The deep fall of natural gas prices at the Hubs seems to have stalled for the moment. In the US, the deep fall of Henry Hub spot natural gas prices below 5 euro per MWh has reversed into an uptrend with prices already higher than 8 euro per MWh. UK NBP Hub prompt gas briefly traded over 10 euro per MWh last week. Does this mean that gas prices have started a new upward trend?
I don’t think so. First of all, it is not unnatural that prompt gas prices start to rise at the end of September as the weather is getting colder. We should take into account that prompt prices are still lower than the forward prices for e.g. nov/09 or Q1 10. It is therefore logic that the prompt prices rise as those forward periods approach. It is important to notice that the forward prices are not rising. At 15,41 euro per MWh, TTF Cal 10 gas is still close to its historic lows. As long as these forward prices are not rising, it would be deceiving to speak of a bull trend in gas prices.
Nevertheless, Hub gas graphs currently show the end of the downtrend. The question then is whether this could reverse into an uptrend. To answer that question we have to take a look at the fundamentals that have pushed the gas prices to such lows. The one reason was the decline in gas demand due to the economic downturn. European gas demand has been down 20% for most of 2009. Industrial gas consumers have reduced their production and hence gas consumption. And power producers shut down the marginal gas-fired power plants as demand for power has also fallen because of the downturn. The situation in the US looks similar or even worse. LNG ships have recently sailed to Europe to avoid even lower Henry Hub prices in the US. This has caused a supply glut that caused European prices to drop. Not even the biggest optimist on this planet expects the economy to recover swiftly in the next few months. Therefore, we shouldn’t expect the demand for gas from industrials and power producers to recover fast. The conditions for low gas prices could continue throughout the next winter.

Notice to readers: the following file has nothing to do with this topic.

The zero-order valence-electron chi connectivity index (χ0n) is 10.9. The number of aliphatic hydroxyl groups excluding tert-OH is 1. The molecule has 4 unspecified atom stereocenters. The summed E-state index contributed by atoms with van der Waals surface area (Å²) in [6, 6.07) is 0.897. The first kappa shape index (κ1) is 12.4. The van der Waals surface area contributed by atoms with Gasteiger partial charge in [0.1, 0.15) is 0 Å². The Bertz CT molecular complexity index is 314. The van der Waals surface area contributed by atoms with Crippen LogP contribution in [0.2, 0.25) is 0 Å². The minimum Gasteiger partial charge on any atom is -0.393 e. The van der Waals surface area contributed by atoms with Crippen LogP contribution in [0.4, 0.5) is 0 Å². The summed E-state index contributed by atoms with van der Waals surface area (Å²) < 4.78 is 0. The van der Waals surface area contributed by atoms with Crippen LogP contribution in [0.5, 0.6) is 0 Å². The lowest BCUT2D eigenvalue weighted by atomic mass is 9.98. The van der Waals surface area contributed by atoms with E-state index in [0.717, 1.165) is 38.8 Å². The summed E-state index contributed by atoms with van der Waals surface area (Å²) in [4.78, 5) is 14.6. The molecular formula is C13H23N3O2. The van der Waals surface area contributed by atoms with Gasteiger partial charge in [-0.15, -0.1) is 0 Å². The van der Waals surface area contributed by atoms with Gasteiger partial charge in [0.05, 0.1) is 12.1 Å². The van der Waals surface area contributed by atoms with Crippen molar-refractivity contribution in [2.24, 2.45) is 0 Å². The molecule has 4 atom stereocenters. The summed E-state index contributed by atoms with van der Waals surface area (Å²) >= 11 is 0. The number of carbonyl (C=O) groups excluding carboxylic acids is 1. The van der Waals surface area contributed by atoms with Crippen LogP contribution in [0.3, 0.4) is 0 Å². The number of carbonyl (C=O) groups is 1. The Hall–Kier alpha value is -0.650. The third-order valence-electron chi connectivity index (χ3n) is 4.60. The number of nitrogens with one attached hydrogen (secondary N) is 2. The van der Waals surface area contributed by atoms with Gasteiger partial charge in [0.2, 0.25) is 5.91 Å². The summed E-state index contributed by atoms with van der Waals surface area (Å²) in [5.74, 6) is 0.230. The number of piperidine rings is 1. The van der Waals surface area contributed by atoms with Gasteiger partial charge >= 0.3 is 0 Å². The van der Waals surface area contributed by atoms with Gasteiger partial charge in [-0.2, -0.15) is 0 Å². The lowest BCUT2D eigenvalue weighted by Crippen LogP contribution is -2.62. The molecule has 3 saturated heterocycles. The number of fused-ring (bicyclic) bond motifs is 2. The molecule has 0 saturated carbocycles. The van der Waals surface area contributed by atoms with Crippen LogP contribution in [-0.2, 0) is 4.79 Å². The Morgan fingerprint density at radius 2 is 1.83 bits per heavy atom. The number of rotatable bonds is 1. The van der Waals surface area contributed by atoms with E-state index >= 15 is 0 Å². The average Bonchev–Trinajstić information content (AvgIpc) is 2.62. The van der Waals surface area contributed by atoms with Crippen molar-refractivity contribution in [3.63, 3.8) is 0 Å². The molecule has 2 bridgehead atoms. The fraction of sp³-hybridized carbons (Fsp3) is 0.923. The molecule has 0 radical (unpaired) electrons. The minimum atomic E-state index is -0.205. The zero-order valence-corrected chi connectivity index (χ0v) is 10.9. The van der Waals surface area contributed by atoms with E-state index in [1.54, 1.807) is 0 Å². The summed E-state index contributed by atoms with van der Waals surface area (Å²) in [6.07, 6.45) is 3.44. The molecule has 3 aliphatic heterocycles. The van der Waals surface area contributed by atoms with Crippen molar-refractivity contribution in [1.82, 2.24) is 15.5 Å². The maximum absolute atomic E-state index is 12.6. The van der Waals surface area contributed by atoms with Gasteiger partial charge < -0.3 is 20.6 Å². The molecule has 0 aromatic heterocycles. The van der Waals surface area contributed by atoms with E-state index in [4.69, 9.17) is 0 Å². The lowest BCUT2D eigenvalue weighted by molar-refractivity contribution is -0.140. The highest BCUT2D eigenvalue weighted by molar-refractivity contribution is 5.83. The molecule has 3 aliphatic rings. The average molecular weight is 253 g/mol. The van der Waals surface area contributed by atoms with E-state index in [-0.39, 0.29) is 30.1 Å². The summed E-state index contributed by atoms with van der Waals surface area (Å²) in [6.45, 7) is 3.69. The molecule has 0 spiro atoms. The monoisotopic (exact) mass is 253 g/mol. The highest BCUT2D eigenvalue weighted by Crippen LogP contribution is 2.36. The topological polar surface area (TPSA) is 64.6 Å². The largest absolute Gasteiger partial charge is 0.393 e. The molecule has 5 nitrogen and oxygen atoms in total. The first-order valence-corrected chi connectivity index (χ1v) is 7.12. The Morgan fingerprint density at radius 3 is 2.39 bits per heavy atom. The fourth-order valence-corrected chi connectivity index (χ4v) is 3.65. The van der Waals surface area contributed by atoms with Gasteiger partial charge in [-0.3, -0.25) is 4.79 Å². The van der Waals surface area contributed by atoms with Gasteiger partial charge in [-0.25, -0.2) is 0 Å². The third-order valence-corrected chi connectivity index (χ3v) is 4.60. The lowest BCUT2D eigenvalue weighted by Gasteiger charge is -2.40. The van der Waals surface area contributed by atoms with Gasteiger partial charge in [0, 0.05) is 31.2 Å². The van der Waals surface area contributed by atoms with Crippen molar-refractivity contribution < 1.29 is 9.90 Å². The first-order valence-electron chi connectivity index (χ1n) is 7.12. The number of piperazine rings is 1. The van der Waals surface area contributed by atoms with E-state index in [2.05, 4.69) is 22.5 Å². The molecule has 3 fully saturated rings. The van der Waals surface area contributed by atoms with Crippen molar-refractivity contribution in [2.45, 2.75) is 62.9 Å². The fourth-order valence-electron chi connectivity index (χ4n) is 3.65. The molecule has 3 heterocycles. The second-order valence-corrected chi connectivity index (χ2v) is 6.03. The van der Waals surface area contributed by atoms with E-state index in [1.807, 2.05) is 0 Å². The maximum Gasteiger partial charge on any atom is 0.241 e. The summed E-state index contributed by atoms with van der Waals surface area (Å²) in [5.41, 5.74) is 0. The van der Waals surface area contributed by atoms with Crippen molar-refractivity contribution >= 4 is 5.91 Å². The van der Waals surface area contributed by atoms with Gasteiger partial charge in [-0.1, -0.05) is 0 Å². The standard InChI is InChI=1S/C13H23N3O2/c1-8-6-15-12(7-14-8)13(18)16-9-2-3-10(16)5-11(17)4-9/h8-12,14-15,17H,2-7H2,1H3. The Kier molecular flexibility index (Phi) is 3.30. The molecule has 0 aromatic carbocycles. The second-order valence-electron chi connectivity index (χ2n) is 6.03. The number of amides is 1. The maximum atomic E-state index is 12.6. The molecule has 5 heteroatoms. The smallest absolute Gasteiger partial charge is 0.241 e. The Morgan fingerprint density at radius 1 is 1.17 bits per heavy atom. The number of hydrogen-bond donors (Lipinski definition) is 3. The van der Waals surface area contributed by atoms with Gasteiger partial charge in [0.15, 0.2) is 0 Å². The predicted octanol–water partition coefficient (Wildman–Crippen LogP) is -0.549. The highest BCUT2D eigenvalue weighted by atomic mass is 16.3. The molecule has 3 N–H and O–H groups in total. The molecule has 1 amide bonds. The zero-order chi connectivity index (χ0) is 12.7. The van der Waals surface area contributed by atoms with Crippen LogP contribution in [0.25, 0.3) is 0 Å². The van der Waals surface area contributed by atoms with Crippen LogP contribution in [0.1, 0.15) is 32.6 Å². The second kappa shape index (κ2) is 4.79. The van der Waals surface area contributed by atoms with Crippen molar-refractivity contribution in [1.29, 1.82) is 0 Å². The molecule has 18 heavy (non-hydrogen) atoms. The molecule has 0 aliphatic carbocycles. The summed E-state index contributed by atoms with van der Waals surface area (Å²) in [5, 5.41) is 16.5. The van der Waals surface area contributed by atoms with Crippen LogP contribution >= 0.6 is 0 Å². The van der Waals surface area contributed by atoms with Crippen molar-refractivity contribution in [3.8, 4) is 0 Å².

Hub gas prices could rise:
– If this winter was very cold in Europe and/or the US, causing a spike in residential gas demand,
– If industrial demand would unexpectedly pick up fast,
– If supply from Russia would be cut due to the conflict over gas supply with Ukraine (the Ukrainians and Russians have been fighting over payments for most of the year).
This last if brings us to the supply side of the balance. Gazprom has announced that it will cut its supply to the lowest level ever. That is the natural economical reaction of any supplier. When prices drop, they rather keep the gas under the ground than sell it at the low prices. On the other hand, the current situation cuts deep into the flesh of gas producers. Many of them must be desperate to get some income by at least selling some gas. I therefore doubt if the totality of suppliers will be able to cut supply by more than the decrease in demand.
A lot of ifs, but you can count on us to observe whether they materialize or not. And the first place where we will read it, is in the price graphs.